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Throwing a surprise party is great fun for all involved. Party goers and hosts alike get a kick out of planning the surprise without the guest of honor finding out. If he or she doesn’t live close by, planning the surprise party should be quite simple. If however, the guest of honor lives in the same town and you share all of the same friends, the planning gets a bit tricky.
It should go without saying that each guest should be told ahead of time that you will be throwing a surprise party. Some of your more talkative friends and relatives might have to be encouraged more than once to be discreet. If you live in a town where everyone knows everyone, discretion is especially important. Local merchants may need to be let in on the surprise, especially if you plan to purchase surprise party supplies from their shops.
In addition to advising discretion, you’ll need to figure out how to get all of the guests, as well as the guest of honor, to your home without blowing the surprise. There are certain things to consider. For instance, what happens if your guest of honor makes plans for the night of the surprise party? Many hosts don’t invite a surprise party guest of honor ahead of time for fear of spoiling the surprise, then find themselves with a dilemma because she has already made plans.
It’s best to do one of two things. Invite the guest of honor to a smaller event ahead of time; for instance he can think he’s just having dinner for two or four. Another solution is to enlist the aid of an accomplice who will make sure the guest of honor shows up at the designated time and place. If the guest of honor lives at the same place as the party’s location, the accomplice will need to take her away for the day, or at the very least, a few hours.
Invitations should be sent out about six weeks to a month in advance. Let your guests know if the guest of honor thinks something else will be going on that day so the surprise isn’t ruined. Have them RSVP to a business email or special voicemail box set up for the occasion. Make sure they know not to leave voicemail messages regarding the surprise party. Even if the guest of honor doesn’t live with you, he could still be around while you’re checking your messages.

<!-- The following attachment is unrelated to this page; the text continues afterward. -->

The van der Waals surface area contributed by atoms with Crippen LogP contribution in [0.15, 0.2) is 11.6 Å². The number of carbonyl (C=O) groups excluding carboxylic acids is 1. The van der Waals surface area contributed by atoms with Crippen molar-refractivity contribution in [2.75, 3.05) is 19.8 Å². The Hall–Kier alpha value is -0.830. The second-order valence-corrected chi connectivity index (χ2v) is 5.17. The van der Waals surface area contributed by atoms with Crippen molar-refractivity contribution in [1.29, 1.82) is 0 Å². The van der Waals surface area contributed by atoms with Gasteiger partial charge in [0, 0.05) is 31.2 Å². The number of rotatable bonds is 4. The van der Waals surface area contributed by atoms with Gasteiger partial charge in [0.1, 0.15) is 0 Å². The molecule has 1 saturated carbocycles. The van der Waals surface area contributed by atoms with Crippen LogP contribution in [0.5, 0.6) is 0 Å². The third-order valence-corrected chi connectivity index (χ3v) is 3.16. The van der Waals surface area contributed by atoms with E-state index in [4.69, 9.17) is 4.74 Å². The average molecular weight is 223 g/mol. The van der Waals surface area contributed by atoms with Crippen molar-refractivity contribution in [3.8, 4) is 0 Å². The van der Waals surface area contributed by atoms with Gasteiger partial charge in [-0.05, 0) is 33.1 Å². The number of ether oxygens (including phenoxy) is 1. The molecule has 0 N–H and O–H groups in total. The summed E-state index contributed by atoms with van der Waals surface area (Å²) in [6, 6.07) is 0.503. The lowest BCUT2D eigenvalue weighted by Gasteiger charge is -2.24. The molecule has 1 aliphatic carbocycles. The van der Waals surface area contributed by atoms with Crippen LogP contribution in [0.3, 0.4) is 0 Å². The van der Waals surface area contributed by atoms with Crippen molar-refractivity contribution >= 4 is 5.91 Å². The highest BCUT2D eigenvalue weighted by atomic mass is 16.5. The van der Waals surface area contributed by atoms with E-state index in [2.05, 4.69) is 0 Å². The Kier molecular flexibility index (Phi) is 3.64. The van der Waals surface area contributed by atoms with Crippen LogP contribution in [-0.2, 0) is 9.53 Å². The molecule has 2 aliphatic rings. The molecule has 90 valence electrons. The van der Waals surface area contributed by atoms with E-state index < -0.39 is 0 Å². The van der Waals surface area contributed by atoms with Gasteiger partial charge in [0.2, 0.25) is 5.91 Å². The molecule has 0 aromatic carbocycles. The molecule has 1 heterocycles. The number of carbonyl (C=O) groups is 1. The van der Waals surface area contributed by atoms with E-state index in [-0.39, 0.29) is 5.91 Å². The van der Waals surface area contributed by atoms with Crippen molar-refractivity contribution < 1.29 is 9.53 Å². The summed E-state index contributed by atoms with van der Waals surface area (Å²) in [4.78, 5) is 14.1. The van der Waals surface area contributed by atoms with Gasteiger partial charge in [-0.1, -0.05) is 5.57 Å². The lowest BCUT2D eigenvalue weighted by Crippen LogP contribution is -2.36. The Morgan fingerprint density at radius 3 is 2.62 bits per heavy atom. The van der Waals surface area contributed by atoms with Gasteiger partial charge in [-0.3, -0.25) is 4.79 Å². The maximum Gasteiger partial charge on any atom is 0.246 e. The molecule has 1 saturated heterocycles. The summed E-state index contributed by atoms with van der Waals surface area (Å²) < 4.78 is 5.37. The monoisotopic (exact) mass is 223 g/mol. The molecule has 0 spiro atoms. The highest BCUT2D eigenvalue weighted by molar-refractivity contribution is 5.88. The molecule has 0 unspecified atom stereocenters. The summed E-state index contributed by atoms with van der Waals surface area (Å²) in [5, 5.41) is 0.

When shopping for the party, you’ll need to hide the supplies when you get home, especially if the guest of honor lives with you or likes to stop by unannounced. Party guests should be asked to come to the surprise party at least an hour before the guest of honor’s expected arrival time. The last thing you want is for twenty cars to be parked in the driveway, which can ruin the surprise. Ask the guests to park around the block or see if a neighbor will let your guests park on her property for the occasion.
Many hosts or hostesses like to turn off the lights so the guest of honor arrives to a dark house. This can raise more suspicion however, if your house lights aren’t usually dark at that time. You can handle the surprise element of your surprise party either by letting the guest of honor be surprised as soon as he enters your home, or by ushering your guests into another room and leading him in there after a few minutes. Logistically speaking, not too many homes can accommodate twenty guests hiding behind the furniture ready to yell “surprise!” It’s best to have them stand in a dark room or away from doorways and windows.
Once the surprise element of the party is over, the real fun will begin. Your guest of honor will no doubt be touched by the gesture, and all of the other guests will have a chance to socialize. If pulled off properly, a surprise party can be a fun and exciting social event – one that’s enjoyed by all guests.
@KoiwiGal - There are ways around that. You don't have to throw the biggest party in the world with every friend the person has ever known. You can do something small with their close friends and family. Most close friends will be able to name the others because they are usually in the same circle.
You can even figure out your surprise party invitations by hinting at a party and asking outright who the person would invite if they had one, then dropping the subject.
@browncoat - I actually think that there's too much emphasis on the surprise and not enough on the party itself. I'd rather just have everything go smoothly and get some surprises on the day rather than the whole thing needing to be a surprise.
There's a reason there are so many TV episodes and movies based around the birthday surprise party and how it can hurt a lot of feelings.
Not to mention you need to have someone who knows the person you're surprising so well that they can not only guess the right theme and and a suitable time, they also have to be able to invite the entire guest-list.
Honestly, I don't know anyone that well.
Just be careful who you tell about a surprise party. It's just as easy to tell them that you want them to come over for some other kind of gathering.
I know my sister is terrible at keeping secrets, for example, so I'd never let her in on the fact that there was a surprise birthday party until it was almost ready to go in case she accidentally let it slip and ruined the surprise.
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